micah: So in terms of whether the political winds stay blowing in Democrats’ favor or swing around towards the GOP, does it all basically come down to Trump? Or does it somewhat depend on what Democrats do?

To Clare’s point, this Democratic tax day thing seems a bit weak sauce to me.

clare.malone: A lot of it is on Democrats, IMO. It doesn’t seem that Trump can get much less popular unless something breaks with Russia or he drowns a kitten on live TV or something. It seems more likely that he stays the same or gets a little more popular because people find what he’s doing relatively harmless or they get used to Trump talk.

natesilver: I want to contradict your contrarianism, Clare. There are lots of ways that Trump could get less popular. If his supporters feel like he’s not delivering on his promises, that’s a big risk. And remember, his favorability rating has been in the 35 percent range at points in the past, so — although comparing approval and favorability numbers is slightly apples-to-oranges — he isn’t even at the low end of his own historical range.

harry: Enthusiasm about who people were supporting was a big leading indicator of Republican success in 1994, 2010, and 2014. Same for Democrats in 2006. So I’m big on enthusiasm in midterms.

clare.malone: What’s Trump’s lowest range? I’d like to be able to fathom the depths!

natesilver: He had a 35 percent favorability rating for long stretches of the 2016 election. And actually bottomed out toward 30 percent when he was having problems with his fellow Republicans last spring.

harry: But I’m less sure about Trump’s individual numbers. I know what they mean now, but those can move around. That’s why I’m also interested in congressional numbers like the generic ballot. Why look to the wheat when you can look to the pasta, if you catch my drift.

natesilver: I have no idea what you mean.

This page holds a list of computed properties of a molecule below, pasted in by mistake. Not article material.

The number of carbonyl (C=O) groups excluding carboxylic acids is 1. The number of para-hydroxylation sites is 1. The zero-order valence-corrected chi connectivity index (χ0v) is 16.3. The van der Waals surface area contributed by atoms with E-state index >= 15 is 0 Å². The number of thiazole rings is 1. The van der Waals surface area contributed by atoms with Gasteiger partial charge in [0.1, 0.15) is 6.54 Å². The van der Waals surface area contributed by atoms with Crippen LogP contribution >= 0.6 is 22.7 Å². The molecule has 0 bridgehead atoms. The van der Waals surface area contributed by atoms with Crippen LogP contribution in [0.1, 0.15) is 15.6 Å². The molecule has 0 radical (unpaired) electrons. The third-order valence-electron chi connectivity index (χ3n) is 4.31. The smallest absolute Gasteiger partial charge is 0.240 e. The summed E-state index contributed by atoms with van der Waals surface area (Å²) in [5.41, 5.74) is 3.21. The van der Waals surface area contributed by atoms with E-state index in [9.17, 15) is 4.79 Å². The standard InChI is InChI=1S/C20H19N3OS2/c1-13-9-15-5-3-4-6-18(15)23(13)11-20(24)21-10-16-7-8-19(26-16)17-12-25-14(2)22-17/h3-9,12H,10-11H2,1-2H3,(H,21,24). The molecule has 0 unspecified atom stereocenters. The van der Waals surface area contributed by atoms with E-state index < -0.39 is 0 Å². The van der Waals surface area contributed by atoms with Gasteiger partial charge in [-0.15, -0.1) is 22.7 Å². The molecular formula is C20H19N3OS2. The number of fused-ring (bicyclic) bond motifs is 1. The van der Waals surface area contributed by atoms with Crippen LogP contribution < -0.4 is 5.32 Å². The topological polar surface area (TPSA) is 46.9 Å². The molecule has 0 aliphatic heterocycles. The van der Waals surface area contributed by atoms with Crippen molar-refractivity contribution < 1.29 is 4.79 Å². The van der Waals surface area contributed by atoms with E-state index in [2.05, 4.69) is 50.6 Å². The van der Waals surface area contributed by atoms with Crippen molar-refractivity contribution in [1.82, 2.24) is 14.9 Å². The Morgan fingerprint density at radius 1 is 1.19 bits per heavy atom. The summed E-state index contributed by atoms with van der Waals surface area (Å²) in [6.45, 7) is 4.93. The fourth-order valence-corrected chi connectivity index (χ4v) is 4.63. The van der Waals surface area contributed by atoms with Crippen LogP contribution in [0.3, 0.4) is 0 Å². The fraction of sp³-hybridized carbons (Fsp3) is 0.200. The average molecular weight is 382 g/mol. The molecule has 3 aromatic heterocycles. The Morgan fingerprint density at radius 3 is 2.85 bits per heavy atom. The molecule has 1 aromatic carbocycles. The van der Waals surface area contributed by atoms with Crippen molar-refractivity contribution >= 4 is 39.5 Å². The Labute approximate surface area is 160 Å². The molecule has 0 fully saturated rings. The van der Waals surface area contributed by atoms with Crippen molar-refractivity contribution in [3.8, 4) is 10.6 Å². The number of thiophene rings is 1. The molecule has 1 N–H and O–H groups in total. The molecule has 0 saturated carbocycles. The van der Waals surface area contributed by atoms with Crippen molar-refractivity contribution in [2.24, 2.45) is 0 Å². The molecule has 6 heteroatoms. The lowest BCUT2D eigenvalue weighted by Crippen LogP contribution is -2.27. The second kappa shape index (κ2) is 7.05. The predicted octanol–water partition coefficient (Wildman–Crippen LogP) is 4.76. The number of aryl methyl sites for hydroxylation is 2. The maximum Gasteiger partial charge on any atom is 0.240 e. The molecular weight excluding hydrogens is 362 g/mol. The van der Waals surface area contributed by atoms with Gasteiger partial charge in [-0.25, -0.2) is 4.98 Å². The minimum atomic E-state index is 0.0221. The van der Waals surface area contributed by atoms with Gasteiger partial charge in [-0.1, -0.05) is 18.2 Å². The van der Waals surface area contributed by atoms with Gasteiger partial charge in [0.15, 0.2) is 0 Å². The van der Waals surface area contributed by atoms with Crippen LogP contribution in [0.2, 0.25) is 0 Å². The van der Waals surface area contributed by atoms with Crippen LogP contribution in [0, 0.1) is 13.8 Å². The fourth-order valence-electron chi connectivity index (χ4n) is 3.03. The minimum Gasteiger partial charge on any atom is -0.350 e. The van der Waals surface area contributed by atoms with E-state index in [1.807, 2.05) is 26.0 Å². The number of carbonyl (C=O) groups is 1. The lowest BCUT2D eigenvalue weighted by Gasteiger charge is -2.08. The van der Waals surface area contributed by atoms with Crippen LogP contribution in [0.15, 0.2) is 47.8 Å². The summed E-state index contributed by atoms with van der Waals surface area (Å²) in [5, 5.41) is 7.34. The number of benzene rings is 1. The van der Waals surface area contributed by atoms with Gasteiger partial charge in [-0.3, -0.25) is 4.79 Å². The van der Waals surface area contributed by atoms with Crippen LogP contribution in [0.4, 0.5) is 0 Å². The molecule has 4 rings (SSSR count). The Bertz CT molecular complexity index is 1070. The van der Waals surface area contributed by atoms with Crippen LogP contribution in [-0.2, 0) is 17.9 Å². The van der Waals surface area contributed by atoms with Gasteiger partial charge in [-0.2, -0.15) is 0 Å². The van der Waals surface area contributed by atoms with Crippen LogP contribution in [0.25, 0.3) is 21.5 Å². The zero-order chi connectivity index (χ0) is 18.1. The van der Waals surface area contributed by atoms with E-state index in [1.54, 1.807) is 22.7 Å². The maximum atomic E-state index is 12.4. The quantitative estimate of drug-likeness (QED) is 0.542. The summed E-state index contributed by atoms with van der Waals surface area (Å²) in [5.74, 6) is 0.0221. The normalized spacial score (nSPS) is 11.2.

clare.malone: “Look into the pasta”?

micah: Harry, please go sit in the corner.

natesilver: “Why look to the wheat when you can look to the pasta.”

clare.malone: Is that like, “read the tea leaves”? Except wack.

micah: Except it doesn’t make any sense whatsoever.

Anyway, let’s keep going on my “how much does it matter what Democrats do?” question a little more.

perry: I would frame the Democrats’ question this way: The people at the town halls will vote. But that is not a majority in most districts. What happens to black turnout? Latino turnout? Turnout among people who often drop off at midterms even if they voted in the presidential election? Turnout of people under 35? Those are important questions. I don’t know the demographics of the town hall attendees, but the pictures are often of older, white women.

clare.malone: But maybe not the white women they need…

micah: So maybe Democrats should be spending all their time readying their GOTV operation and sorta trust that the anti-Trump passion will take care of itself?

clare.malone: See, this is the problem with the Democrats’ resistance messaging if it doesn’t shift a little pre-midterms: They risk alienating all those people who are on the margins, who might have voted for Trump but have regrets. They still haven’t landed squarely on an economic message. They’re still prosecuting the “unfit for office” line. No one wants to hear that after a while. Negativity wears.

Yeah, if you hate Trump, you’re gonna hate him in a year.

You gotta persuade now.

perry: I think a totally negative message, no real vision, can work in a midterm. But it does require your base to vote.

natesilver: I think negative can work, too. But it can be a mix of negative message against Trump and a negative message against the Republican Party — and maybe also a negative message against incumbency/“the system” — depending on the state or district.

harry: We’re dealing with a very small subset of House elections off of which we think Republicans have a turnout advantage in midterms. Go back to 2006 and it disappears. That was the year with bigly Democratic enthusiasm (as I showed above). I’m also not convinced the midterm gap is that large. You see that in Patrick Ruffini’s numbers in Pennsylvania. Let’s put it this way, if Democrats hold a 9 percentage point advantage on the generic ballot as Marist recently found, then they’re going to make big gains. So I think it’s more about persuasion than about turnout, but both are important. I’ll also add that the onus is less on the Democrats than in a presidential election. That’s a choice. This is a referendum on the party in power.

perry: Interesting.

natesilver: Go hard anti-Trump in suburban, Sunbelt districts such as Georgia 6, hard anti-Paul Ryan in some of the Midwestern districts that have flipped to the GOP, hard anti-establishment out West, and you can put a fair number of districts in play.

perry: You guys are saying most of the districts they need to flip are not full of very liberal constituencies anyway?

clare.malone: Not Sunbelt suburbs, necessarily.

micah: That’s why the all-negative strategy doesn’t make sense to me. They need to flip GOP/Trump-won districts.